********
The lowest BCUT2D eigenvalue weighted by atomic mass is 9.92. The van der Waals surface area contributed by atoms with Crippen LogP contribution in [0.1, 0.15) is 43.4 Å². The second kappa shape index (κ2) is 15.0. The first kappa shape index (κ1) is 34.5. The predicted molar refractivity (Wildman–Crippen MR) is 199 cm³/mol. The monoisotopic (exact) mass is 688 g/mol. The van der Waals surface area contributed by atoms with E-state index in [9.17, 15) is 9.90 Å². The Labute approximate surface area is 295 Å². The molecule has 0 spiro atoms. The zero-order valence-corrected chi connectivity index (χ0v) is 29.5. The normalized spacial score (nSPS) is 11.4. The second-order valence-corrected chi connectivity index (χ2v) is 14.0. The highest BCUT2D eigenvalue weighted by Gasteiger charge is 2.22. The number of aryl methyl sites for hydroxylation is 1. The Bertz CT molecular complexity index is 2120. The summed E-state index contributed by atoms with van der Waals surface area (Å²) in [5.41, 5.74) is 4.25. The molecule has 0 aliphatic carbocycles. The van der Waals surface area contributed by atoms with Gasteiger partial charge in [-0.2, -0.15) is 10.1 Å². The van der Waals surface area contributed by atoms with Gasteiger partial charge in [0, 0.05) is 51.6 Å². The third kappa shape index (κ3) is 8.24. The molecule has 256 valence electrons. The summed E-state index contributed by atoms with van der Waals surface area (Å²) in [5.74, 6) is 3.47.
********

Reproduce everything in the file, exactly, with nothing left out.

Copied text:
The lowest BCUT2D eigenvalue weighted by atomic mass is 9.92. The van der Waals surface area contributed by atoms with Crippen LogP contribution in [0.1, 0.15) is 43.4 Å². The second kappa shape index (κ2) is 15.0. The first kappa shape index (κ1) is 34.5. The predicted molar refractivity (Wildman–Crippen MR) is 199 cm³/mol. The monoisotopic (exact) mass is 688 g/mol. The van der Waals surface area contributed by atoms with E-state index in [9.17, 15) is 9.90 Å². The Labute approximate surface area is 295 Å². The molecule has 0 spiro atoms. The zero-order valence-corrected chi connectivity index (χ0v) is 29.5. The normalized spacial score (nSPS) is 11.4. The second-order valence-corrected chi connectivity index (χ2v) is 14.0. The highest BCUT2D eigenvalue weighted by Gasteiger charge is 2.22. The number of aryl methyl sites for hydroxylation is 1. The Bertz CT molecular complexity index is 2120. The summed E-state index contributed by atoms with van der Waals surface area (Å²) in [5.41, 5.74) is 4.25. The molecule has 0 aliphatic carbocycles. The van der Waals surface area contributed by atoms with Gasteiger partial charge in [-0.2, -0.15) is 10.1 Å². The van der Waals surface area contributed by atoms with Gasteiger partial charge in [0, 0.05) is 51.6 Å². The third kappa shape index (κ3) is 8.24. The molecule has 256 valence electrons. The summed E-state index contributed by atoms with van der Waals surface area (Å²) in [5.74, 6) is 3.47.